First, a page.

The hydrogen in hydrogen fuel cells is obtained via the electrolysis of water. A current is passed through water to obtain hydrogen and oxygen molecules. Using the same technique, oxygen and hydrogen can be cleaved from ammonia and urea – two of the main compounds in pee. In fact, the process is far more efficient with urine because less energy is required to obtain the substances.
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Researchers at the University of Ohio are looking to harness this power in urine to generate electricity from large buildings, such as offices and sports stadiums. Meanwhile, a team at Caltech (another Bill & Melinda Gates Foundation winner) is working on solar-powered urinals with the capacity to generate hydrogen gas that can be stored as a back-up source of energy. One problem: researchers have waxed lyrical over the promise of the hydrogen economy for decades, with few results. Are these hydrogen visionaries just pissing in the wind? Time will tell.
Mine for gold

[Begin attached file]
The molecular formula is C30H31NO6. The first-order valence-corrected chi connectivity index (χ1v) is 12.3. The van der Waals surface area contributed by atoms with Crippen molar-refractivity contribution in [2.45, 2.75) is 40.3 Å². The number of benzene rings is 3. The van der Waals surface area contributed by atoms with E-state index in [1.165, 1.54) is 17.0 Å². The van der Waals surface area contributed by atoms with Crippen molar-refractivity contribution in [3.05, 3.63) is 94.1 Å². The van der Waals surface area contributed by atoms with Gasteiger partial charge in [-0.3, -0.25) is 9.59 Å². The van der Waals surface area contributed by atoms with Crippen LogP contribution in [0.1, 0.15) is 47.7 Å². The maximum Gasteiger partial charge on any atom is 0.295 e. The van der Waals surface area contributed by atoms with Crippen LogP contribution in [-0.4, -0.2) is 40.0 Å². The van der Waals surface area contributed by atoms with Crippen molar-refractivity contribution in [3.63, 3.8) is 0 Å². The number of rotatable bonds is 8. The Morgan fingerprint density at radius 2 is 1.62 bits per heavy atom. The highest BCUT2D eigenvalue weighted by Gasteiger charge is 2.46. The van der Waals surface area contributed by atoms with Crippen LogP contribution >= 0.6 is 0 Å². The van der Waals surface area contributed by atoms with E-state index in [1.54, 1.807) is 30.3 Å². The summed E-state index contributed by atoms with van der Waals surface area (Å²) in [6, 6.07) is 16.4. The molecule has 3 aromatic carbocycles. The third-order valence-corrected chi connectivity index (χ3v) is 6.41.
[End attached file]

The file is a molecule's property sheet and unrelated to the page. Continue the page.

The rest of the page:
Talk about turning trash to treasure: scientists are looking at ways to extract precious metals – including gold, silver, platinum, copper and titanium – from sewage. What’s more, the amount is far from insubstantial: the waste produced by a million Americans every year could contain as much as $13m worth of metals. According to Dr Paul Westerhoff from Arizona State University, it’s unclear exactly where these metals are coming from because municipal sewage derives from more than just domestic origins. Waste from dentists’ offices is one likely trove because gold and silver is used in dental amalgams, while other potential sources are the cosmetics and personal care products that go down the drains.